Zhen-Bin Mu; Yu-Xin Huang; Bao-Min Zhao; Zhen-Xiong Liu; Bing-Hua Zhang; Qing-Li Wang

    2006-01-01

    AIM: To investigate the effect of firing noise on gastrointestinal transit and probe its mechanism by measuring the levels of plasma polypeptide hormones.METHODS: Atotal of 64 SD rats were randomly divided into a control group and three stimulating groups. Firing noise of different intensity by sub-machine guns was used as inflicting factor. The effect of firing noise on liquid substance gastrointestinal transit and solid substance gastrointestinal transit was observed by measuring the ratio of carbon powder suspension transmitting and barium sticks transmitting respectively.Plasma levels of polypeptide hormones were measured by radio-immunoassay.RESULTS: The noise accelerated gastrointestinal transit of solid food by more than 80 db;and accelerated gastrointestinal transit of liquid food significantly by more than 120 db. Meantime, plasma levels of plasma motilin (MTL)(157.47±16.08; 151.90±17.08), somatostatin (SS)(513.97±88.77; 458.25±104.30), substance P (SP)(115.52±20.70; 110.28±19.96) and vasoactive intestinal peptide (VIP) (214.21±63.17; 251.76±97.24)remarkably changed also.CONCLUSION: Within a certain intensity range,the firing noise changes the levels of rat plasma gastrointestinal hormones, but the gastrointestinal transit is still normal. Beyond the range, the noise induces plasma hormone levels disturbance and gastrointestinal transit disorder.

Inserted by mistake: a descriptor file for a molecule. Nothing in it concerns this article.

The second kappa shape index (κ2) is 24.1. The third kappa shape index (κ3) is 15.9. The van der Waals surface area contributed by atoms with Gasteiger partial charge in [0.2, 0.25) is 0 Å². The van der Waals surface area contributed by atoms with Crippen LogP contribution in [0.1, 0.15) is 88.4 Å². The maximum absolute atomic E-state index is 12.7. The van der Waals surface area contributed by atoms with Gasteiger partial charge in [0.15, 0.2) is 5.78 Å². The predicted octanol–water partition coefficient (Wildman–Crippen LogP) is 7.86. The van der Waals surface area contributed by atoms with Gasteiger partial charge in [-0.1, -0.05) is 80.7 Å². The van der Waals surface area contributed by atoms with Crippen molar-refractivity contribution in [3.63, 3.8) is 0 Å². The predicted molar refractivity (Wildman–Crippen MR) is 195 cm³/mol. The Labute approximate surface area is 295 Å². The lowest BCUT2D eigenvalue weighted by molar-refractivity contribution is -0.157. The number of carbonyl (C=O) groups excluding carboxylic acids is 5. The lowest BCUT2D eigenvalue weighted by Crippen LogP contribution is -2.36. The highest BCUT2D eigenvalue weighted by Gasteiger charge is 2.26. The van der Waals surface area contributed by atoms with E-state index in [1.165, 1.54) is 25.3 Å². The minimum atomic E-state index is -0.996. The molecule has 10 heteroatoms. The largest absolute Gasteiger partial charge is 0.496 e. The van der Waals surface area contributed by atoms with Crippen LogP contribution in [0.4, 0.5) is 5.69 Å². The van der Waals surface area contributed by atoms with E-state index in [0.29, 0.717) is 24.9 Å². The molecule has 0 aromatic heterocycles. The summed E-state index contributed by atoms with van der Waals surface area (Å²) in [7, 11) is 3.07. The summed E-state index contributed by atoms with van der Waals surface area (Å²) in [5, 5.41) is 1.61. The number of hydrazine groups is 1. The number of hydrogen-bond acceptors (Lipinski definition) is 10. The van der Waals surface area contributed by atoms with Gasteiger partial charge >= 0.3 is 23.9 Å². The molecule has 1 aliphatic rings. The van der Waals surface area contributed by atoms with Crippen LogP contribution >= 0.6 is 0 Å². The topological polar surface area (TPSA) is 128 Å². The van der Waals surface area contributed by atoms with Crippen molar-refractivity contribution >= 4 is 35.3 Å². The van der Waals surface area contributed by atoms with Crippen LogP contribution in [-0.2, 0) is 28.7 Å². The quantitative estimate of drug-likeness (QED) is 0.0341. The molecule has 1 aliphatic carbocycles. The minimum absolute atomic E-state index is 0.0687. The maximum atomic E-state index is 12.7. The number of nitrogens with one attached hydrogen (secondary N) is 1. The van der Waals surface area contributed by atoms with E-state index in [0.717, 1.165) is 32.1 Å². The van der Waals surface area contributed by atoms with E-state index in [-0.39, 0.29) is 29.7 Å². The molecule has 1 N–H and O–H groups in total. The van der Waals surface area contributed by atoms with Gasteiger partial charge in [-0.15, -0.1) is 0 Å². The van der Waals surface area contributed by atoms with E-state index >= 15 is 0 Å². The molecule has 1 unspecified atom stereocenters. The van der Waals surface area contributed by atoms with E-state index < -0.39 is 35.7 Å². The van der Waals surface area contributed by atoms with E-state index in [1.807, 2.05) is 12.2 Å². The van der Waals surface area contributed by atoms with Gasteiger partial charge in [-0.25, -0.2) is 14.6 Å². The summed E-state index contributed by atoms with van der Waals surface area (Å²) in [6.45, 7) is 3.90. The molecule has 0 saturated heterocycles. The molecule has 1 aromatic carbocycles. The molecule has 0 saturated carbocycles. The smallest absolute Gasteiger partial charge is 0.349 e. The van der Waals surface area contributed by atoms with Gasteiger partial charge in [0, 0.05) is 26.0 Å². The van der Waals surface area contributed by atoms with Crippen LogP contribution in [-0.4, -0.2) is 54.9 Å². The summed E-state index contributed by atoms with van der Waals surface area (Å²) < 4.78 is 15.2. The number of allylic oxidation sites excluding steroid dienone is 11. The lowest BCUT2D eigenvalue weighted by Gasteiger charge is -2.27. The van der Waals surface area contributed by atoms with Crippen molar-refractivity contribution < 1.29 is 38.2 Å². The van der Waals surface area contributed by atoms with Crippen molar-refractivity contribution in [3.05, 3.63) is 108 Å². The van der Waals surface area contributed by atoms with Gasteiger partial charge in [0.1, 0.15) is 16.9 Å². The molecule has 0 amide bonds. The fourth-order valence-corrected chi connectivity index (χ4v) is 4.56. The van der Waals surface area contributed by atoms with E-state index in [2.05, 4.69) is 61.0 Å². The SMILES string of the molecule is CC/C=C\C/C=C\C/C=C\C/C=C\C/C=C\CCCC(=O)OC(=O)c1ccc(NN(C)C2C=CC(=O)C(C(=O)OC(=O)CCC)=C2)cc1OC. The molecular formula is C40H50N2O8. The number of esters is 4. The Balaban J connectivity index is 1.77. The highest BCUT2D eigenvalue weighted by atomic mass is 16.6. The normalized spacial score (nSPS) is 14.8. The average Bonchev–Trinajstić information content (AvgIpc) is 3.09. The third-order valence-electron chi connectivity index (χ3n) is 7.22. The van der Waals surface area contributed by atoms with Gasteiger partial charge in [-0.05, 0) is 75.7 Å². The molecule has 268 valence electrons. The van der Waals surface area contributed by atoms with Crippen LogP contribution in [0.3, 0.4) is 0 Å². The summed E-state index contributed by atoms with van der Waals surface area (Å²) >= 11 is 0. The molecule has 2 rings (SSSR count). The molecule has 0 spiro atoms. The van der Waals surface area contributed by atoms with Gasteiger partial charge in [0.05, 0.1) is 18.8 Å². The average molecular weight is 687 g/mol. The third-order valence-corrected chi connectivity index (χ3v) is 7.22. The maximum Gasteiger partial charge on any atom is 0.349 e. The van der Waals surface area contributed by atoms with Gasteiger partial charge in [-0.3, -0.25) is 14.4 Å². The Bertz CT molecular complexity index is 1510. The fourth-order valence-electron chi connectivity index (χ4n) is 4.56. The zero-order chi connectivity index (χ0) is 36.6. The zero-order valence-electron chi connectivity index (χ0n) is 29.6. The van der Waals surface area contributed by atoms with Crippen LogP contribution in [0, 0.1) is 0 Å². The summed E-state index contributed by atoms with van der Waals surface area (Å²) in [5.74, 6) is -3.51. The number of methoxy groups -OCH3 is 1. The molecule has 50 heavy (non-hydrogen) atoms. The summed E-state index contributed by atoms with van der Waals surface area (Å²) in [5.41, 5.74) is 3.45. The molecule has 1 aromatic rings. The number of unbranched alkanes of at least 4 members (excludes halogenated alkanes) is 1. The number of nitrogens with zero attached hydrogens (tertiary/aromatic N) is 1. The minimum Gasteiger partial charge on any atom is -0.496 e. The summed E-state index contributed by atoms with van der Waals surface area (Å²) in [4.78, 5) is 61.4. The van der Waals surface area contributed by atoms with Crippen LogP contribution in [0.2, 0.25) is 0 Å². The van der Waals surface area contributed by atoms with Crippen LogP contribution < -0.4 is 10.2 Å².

6. Circulating FGF23 levels in response to acute changes in plasma Ca(2+).

    Science.gov (United States)

    Gravesen, Eva; Mace, Maria L; Hofman-Bang, Jacob; Olgaard, Klaus; Lewin, Ewa

    2014-07-01

    The regulation of fibroblast growth factor 23 (FGF23) synthesis and secretion is still incompletely understood. FGF23 is an important regulator of renal phosphate excretion and has regulatory effects on the calciotropic hormones calcitriol and parathyroid hormone (PTH). Calcium (Ca) and phosphate homeostasis are closely interrelated, and it is therefore likely that Ca is involved in FGF23 regulation. It has recently been reported that dietary Ca influenced FGF23 levels, with high Ca increasing FGF23. The mechanism remains to be clarified. It remains unknown whether acute changes in plasma Ca influence FGF23 levels and whether a close relationship, similar that known for Ca and PTH, exists between Ca and FGF23. Thus, the aim of the present study was to examine whether acute hypercalcemia and hypocalcemia regulate FGF23 levels in the rat. Acute hypercalcemia was induced by an intravenous Ca infusion and hypocalcemia by infusion of ethylene glycol tetraacetic acid (EGTA) in normal and acutely parathyroidectomized rats. Intact plasma FGF23 and intact plasma PTH and plasma Ca(2+) and phosphate were measured. Acute hypercalcemia and hypocalcemia resulted as expected in adequate PTH secretory responses. Plasma FGF23 levels remained stable at all plasma Ca(2+) levels; acute parathyroidectomy did not affect FGF23 secretion. In conclusion, Ca is not a regulator of acute changes in FGF23 secretion.

  7. Relationship between Plasma Triglyceride Level and Severity of Hypertriglyceridemic Pancreatitis

    Science.gov (United States)

    Wang, Sheng-Huei; Chou, Yu-Ching; Shangkuan, Wei-Chuan; Wei, Kuang-Yu; Pan, Yu-Han; Lin, Hung-Che

    2016-01-01